In the Sindh provincial Assembly there are one hundred and fifty eight seats. This time there was a fifty four per cent turnout. In the National Assembly, there were two seats that the PML-N acquired from the Sindh province and the PPP twenty nine. There are four major crises in Sindh that one must take a note of: ethnic violence, political violence which can be perceived in two senses – criminal network and party violence and lastly the sectarian violence which obviously rises from the Shia-Sunni divide. Population again is a major factor in this province and there has been a considerable increase in it over the years. From the 1998 census till date there is an increase of 8 per cent (from 14 to 22 per cent).
The voting pattern was very unique in Khyber Pakhtunkhwa where the PTI swept to a victory and the ANP came second with four seats. The number of votes does not match the number of seats acquired. This makes it very difficult for one to understand Pakistani politics. It is very unclear whether the PTI has had a cake walk in this region for this election. Due to the anti-incumbency and lapses of aim factors, it cannot be concluded whether only one party reigned here. Based on this fragmented electorate, the new provincial government may not deliver much. Five years of Zardari has been a blessing to Pakistan. He created the platform to democratize Pakistan.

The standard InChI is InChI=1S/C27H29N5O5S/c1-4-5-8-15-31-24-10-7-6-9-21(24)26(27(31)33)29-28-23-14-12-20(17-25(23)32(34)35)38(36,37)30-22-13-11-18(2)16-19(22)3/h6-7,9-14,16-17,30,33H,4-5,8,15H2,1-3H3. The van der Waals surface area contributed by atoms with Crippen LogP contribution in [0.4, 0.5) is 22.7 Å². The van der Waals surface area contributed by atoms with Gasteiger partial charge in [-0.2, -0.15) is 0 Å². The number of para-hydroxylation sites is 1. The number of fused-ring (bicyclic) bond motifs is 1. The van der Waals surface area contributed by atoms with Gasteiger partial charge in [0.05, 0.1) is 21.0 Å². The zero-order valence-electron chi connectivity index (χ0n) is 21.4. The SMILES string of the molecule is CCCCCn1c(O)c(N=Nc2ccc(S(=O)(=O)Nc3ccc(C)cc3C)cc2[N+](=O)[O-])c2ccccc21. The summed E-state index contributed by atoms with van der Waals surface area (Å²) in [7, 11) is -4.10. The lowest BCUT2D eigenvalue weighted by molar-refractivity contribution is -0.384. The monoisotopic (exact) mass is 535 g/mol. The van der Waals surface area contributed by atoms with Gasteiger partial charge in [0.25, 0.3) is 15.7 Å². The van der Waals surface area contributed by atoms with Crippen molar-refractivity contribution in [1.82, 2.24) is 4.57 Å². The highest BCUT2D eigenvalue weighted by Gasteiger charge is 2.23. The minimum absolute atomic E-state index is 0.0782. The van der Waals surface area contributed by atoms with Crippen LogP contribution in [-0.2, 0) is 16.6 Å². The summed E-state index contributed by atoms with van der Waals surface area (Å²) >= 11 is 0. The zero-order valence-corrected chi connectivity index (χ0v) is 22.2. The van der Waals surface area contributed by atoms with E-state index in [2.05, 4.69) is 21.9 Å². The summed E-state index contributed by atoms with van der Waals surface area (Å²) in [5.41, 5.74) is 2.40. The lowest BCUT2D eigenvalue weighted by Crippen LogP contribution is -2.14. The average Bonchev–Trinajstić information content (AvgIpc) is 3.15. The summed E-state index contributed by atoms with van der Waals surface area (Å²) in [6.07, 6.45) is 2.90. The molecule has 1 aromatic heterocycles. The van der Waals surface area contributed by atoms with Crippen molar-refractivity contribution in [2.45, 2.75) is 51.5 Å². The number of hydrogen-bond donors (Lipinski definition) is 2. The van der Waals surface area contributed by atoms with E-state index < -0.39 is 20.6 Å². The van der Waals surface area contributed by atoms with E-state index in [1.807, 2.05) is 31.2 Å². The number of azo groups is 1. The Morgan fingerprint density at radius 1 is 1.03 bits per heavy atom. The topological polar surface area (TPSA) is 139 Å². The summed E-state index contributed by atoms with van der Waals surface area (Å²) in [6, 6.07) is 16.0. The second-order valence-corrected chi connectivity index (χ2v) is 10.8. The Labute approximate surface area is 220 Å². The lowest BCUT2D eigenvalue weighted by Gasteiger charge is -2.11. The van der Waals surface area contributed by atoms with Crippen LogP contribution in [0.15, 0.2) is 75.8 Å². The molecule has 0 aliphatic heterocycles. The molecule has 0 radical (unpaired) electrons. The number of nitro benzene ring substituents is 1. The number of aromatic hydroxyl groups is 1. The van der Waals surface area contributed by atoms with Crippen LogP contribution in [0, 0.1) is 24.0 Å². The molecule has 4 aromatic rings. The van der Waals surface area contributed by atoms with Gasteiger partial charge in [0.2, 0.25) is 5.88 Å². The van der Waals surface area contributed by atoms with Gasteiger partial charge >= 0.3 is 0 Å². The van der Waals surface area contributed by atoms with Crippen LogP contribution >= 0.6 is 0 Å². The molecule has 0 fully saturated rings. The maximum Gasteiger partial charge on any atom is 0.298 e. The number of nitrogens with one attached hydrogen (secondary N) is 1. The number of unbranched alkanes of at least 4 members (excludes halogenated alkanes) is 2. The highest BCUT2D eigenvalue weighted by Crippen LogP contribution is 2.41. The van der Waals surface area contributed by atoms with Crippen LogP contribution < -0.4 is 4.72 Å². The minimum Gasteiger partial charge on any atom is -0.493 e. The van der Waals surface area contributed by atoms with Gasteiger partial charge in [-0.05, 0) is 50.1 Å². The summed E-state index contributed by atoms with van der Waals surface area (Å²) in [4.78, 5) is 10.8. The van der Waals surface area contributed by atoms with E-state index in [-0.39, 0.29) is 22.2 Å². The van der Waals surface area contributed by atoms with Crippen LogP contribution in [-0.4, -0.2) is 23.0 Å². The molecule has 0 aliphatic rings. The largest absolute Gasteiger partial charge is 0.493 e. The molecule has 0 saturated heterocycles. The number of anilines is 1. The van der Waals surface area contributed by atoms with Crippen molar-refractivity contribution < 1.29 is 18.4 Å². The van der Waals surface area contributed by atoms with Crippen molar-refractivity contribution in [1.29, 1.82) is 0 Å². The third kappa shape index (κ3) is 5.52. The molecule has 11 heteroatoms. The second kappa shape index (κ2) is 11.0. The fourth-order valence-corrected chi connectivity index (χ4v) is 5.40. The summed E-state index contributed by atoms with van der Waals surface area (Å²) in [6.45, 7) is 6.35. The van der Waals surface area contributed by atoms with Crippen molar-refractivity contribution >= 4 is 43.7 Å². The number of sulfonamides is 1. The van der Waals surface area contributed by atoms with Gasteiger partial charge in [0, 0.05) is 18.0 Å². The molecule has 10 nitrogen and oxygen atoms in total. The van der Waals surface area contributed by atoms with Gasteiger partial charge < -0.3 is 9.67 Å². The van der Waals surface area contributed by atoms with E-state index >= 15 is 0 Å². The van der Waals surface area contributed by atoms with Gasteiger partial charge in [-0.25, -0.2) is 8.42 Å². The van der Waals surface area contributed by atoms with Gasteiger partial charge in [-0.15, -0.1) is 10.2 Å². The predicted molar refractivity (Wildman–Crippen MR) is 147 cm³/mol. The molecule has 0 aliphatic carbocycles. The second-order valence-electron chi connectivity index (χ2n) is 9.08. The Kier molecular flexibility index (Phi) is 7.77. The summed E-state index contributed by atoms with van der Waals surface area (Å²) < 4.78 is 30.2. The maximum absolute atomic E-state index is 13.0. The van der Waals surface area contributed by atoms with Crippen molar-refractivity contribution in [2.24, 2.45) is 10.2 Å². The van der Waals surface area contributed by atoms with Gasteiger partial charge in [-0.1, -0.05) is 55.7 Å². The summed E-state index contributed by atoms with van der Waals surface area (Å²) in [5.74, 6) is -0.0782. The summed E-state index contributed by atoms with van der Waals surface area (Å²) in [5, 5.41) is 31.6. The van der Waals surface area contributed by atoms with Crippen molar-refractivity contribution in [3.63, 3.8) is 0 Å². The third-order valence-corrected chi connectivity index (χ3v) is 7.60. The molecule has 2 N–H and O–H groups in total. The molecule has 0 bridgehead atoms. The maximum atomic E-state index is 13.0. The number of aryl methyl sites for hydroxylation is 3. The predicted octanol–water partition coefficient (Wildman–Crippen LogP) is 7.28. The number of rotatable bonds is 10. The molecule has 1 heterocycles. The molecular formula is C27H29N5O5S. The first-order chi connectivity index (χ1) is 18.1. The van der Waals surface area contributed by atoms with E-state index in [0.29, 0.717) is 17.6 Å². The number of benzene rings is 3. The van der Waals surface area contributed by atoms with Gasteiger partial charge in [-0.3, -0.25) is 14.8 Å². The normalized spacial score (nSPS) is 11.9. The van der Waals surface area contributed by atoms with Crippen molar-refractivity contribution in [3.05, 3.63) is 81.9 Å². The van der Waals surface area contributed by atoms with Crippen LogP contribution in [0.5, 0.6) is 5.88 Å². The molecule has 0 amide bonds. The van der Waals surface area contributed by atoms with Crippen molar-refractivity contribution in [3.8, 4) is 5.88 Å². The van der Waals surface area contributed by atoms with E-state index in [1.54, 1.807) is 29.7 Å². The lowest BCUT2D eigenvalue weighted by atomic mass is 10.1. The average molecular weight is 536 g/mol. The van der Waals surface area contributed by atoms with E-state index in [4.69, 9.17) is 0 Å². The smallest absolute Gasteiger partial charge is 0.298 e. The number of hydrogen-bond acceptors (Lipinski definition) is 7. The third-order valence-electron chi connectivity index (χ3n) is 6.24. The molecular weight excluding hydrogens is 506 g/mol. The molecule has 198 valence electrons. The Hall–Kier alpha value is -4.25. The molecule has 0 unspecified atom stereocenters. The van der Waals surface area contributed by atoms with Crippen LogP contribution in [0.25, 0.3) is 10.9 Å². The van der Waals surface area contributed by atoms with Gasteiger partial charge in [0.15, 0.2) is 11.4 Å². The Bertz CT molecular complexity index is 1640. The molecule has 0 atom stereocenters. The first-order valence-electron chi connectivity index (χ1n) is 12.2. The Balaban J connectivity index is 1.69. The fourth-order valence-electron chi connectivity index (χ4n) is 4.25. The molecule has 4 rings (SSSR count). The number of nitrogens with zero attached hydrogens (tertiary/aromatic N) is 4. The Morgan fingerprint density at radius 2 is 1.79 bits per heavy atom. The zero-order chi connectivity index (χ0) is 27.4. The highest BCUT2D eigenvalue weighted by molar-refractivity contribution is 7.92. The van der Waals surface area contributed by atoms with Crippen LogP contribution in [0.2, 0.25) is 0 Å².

Balochistan being the largest province, it has fourteen seats at the General Assembly. Post the elections the PML-N had won only one seat but with most independent candidates giving in, today it has six seats. Amongst these fourteen seats there were three very interesting seats where more than fifty percent polling took place – two on the Pakhtun belt and one on Sindh. Chunks of Baloch polling have been a failure too. A significant factor is not a single Baloch has won from Quetta. This highlights its ethnic conflicts that have had great impact on the elections. A Pakhtun Chief Minister in a Baloch dominated region could create havoc was a smart realisation by the parties. Also, the ‘Forward Bloc’ concept is very popular here when a section of a mainstream political party breaks off.